While there is a lot of advice on how to save money on groceries and cut costs with coupons and sales cycles, one will find less information on saving when it comes to fresh foods. In today’s post, things you can implement immediately to eat fresh and real food on a budget.
One of the things our members email us most about is how to eat real food on a budget when “seasonal produce” is nearly impossible. I mean, what’s readily available in California, is not the same as what fills the produce section in the middle of January in Michigan. The seasons are different, and farmer’s markets are not always an option for many.
The lack of options can be one of the most frustrating things depending on where you live. And, while it might take a little preparation, it’s possible to eat real food on a budget.
There is no way around it, if you want to eat well and spend less, you are going to have to sit down and create a meal plan for the week. Can’t come up with low-cost food options? Check out our Budget Dinner Plan where we’ve put together five family dinners for about $50 per week (on average, prices will vary by location and ingredient availability, of course).
What’s the difference between a lower cost plan and a classic plan? Not that much when it comes to our plans, on average, about $20 per week difference, but it matters to our members.
When meal planning, it’s important to use up as much of the ingredients purchased for the week as possible. Leftover tortillas can be used up for lunches, leftover beans from tacos can be used up on salads and so on.
Cook big, use often.
Why not cook extra rice, pasta, and proteins to make extra servings for other meals? By repurposing an ingredient into sides or using it up in school lunches, you not only save money on pre-cooked sides but also eat healthier. Beans can also be cooked in larger batches, from bulk, and frozen in 1 1/2 cup measurements (about the same as a can of beans). Not only will you save time but also money, since dry beans are about 1/3 of the cost of canned beans.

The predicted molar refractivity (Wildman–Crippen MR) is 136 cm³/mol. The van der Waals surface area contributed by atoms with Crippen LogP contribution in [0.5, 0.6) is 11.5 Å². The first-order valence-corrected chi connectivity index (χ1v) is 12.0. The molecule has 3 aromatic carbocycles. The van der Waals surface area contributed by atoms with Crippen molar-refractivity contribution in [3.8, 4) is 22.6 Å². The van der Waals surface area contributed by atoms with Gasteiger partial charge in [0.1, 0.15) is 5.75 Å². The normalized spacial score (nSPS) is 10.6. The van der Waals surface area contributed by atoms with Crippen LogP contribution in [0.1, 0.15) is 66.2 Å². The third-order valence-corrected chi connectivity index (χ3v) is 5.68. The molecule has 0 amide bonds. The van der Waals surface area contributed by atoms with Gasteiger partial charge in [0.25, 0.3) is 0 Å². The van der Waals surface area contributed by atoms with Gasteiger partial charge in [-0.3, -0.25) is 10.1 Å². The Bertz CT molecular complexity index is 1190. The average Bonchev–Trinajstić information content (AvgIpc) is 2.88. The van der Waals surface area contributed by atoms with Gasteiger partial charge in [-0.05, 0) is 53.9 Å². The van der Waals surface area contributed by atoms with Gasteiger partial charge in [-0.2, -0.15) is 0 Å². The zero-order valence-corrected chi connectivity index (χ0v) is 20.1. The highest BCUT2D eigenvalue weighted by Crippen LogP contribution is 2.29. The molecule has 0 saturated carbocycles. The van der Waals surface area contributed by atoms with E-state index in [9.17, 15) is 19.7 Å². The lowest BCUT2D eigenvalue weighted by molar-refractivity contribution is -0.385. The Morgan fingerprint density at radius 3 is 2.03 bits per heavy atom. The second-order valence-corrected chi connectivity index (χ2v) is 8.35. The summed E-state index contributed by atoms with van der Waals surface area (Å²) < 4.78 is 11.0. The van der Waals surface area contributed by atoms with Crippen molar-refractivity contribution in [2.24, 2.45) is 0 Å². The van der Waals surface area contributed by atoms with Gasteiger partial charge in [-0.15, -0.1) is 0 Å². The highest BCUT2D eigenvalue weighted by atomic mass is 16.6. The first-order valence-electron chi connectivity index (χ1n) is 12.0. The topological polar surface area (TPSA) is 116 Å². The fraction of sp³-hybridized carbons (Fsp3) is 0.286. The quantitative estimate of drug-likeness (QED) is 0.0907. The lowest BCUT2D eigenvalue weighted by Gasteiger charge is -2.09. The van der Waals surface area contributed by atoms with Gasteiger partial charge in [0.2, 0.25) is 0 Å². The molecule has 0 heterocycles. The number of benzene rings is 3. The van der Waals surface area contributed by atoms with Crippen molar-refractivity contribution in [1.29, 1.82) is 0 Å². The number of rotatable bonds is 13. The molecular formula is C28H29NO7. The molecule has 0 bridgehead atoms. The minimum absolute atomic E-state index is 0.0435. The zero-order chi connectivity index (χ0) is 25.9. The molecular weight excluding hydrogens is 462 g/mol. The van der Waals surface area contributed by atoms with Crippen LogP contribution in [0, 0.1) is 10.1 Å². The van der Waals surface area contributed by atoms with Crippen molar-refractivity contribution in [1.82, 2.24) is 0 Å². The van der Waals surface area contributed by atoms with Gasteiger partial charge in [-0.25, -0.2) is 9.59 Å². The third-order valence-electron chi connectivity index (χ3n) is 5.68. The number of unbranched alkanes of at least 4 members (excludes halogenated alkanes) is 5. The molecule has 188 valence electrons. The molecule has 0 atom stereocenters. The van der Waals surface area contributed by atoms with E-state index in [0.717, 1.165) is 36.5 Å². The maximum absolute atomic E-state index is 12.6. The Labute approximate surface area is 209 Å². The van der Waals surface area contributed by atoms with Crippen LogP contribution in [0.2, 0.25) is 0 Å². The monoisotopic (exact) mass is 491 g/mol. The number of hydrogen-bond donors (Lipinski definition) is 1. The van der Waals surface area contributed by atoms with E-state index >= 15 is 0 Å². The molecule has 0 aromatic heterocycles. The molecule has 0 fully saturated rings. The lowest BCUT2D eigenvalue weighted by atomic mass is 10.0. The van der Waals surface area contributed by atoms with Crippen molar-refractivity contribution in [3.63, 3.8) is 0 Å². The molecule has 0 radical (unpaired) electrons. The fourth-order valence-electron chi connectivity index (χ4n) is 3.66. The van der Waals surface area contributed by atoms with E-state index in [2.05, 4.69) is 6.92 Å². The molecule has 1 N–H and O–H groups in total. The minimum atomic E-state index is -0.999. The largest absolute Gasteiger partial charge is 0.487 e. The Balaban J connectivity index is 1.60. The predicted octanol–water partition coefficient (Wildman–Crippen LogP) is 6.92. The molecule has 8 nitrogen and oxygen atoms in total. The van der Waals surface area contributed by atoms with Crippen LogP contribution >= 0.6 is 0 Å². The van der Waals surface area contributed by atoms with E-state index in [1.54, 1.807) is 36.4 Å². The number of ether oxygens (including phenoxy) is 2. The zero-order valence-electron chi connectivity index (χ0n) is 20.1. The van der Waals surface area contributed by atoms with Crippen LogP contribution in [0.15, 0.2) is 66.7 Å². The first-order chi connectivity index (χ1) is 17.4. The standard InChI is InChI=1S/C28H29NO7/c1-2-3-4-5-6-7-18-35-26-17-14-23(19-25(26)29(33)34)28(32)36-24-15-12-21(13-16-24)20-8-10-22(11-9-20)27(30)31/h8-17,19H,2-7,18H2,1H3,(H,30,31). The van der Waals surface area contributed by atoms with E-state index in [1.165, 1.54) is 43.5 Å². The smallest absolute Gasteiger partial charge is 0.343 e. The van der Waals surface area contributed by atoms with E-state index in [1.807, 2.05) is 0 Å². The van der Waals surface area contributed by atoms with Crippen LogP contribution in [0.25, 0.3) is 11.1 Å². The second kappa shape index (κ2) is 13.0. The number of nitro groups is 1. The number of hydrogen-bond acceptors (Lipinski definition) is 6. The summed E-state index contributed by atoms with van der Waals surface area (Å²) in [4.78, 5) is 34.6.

When buying a rotisserie chicken (or cooking your own), why not cook (or buy) two? This ensures that you have additional protein for other meals and save time in food preparation. Cooked chicken and cooked beans are some of the most versatile ingredients you can have on hand to eat healthy on a budget.
Buy in bulk.
Healthy, natural ingredients are always less expensive when bought in bulk. Ingredients like oatmeal, for example, are way cheaper when purchased in bulk than in those single packets. Plus, you can make the single packets at home like this and save a ton!
If you have a large family, a membership to a club store (Costco, Sams Club, BJs, etc.) might be a good idea. The larger packages are great for bigger families even though it seems like a cart full is almost as much as an entire paycheck. The key to buying at a membership store is to only buy the items you know you’ll eat without having to throw away a lot of the foods.
Of course, a big container of spinach is much cheaper at the club store; but what if you never get through eating the spinach and end up throwing it away each week? That’s not good. What you can do, however, is freeze the spinach for smoothies or other meals and stop the waste.
For bulk, pantry items, specialty diets, and organic specialty ingredients we love Thrive Market. The membership fee pays for itself in about two orders for my family and I’m able to save on my favorite brands each time. First time members also get 15% and free shipping on their first order.
Stick to your list.
Ok, so you are planning your meals and yet, when you get to the grocery, you are overspending. It seems like each week your favorite store has a sale on something you might need in the future, so you stock up. I know how tempting this is but if you want to stick to a budget you are also going to have to stick to your list. Better yet, make sure you bring your list with you when you leave for the grocery!
Buy store brand and generic items.
Many store brand items are up to 25% cheaper than the leading brand, leaving you with more money in your pocket in the items you purchase regularly. Some great generic items are bulk and canned beans, rice, bulk grains, canned tomatoes, bread, specialty milk, frozen vegetables, and cereals. Of course, quality will vary by brand and food preferences but when it comes to most of the above, the store brand isn’t a bad idea.
Cut out the meat a few times per week.
The average American family eats meat four times per week. This can include pork, beef, chicken and poultry, and fish. Switching out animal protein for a plant-based protein or beans can reduce your grocery budget by about 30% or more.
While many families have “meatless Mondays” I place, going meatless a few times per week will help reduce the food budget significantly. Simply switch out the pound of animal protein for a pound of plant-based protein –even eggs are a less expensive protein alternative.
What are your favorite ways to save when eating fresh and real food on a budget?